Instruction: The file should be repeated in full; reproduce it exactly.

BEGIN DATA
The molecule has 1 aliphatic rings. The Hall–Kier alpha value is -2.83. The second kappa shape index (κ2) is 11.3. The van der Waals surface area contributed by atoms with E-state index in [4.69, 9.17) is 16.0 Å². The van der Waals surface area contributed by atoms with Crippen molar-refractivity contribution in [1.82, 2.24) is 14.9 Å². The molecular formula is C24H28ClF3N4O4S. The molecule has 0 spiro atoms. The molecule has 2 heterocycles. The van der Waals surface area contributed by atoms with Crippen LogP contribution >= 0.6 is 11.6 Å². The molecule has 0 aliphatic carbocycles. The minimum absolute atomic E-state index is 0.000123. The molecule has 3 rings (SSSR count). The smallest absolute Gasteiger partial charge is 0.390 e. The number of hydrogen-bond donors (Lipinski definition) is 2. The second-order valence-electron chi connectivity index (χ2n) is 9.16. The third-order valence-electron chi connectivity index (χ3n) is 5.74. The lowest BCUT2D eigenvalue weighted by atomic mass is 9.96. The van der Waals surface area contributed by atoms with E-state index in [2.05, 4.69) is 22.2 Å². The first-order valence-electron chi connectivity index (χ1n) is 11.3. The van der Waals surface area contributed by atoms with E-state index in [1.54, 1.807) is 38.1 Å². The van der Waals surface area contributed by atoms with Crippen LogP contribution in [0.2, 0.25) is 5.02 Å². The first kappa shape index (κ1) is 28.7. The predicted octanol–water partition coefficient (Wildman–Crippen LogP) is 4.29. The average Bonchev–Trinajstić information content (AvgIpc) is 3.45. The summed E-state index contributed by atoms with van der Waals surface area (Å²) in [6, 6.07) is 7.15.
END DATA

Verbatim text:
The molecule has 1 aliphatic rings. The Hall–Kier alpha value is -2.83. The second kappa shape index (κ2) is 11.3. The van der Waals surface area contributed by atoms with E-state index in [4.69, 9.17) is 16.0 Å². The van der Waals surface area contributed by atoms with Crippen molar-refractivity contribution in [1.82, 2.24) is 14.9 Å². The molecular formula is C24H28ClF3N4O4S. The molecule has 0 spiro atoms. The molecule has 2 heterocycles. The van der Waals surface area contributed by atoms with Crippen LogP contribution >= 0.6 is 11.6 Å². The molecule has 0 aliphatic carbocycles. The minimum absolute atomic E-state index is 0.000123. The molecule has 3 rings (SSSR count). The smallest absolute Gasteiger partial charge is 0.390 e. The number of hydrogen-bond donors (Lipinski definition) is 2. The second-order valence-electron chi connectivity index (χ2n) is 9.16. The third-order valence-electron chi connectivity index (χ3n) is 5.74. The lowest BCUT2D eigenvalue weighted by atomic mass is 9.96. The van der Waals surface area contributed by atoms with E-state index in [2.05, 4.69) is 22.2 Å². The first-order valence-electron chi connectivity index (χ1n) is 11.3. The van der Waals surface area contributed by atoms with E-state index in [1.54, 1.807) is 38.1 Å². The van der Waals surface area contributed by atoms with Crippen LogP contribution in [0.2, 0.25) is 5.02 Å². The first kappa shape index (κ1) is 28.7. The predicted octanol–water partition coefficient (Wildman–Crippen LogP) is 4.29. The average Bonchev–Trinajstić information content (AvgIpc) is 3.45. The summed E-state index contributed by atoms with van der Waals surface area (Å²) in [6, 6.07) is 7.15.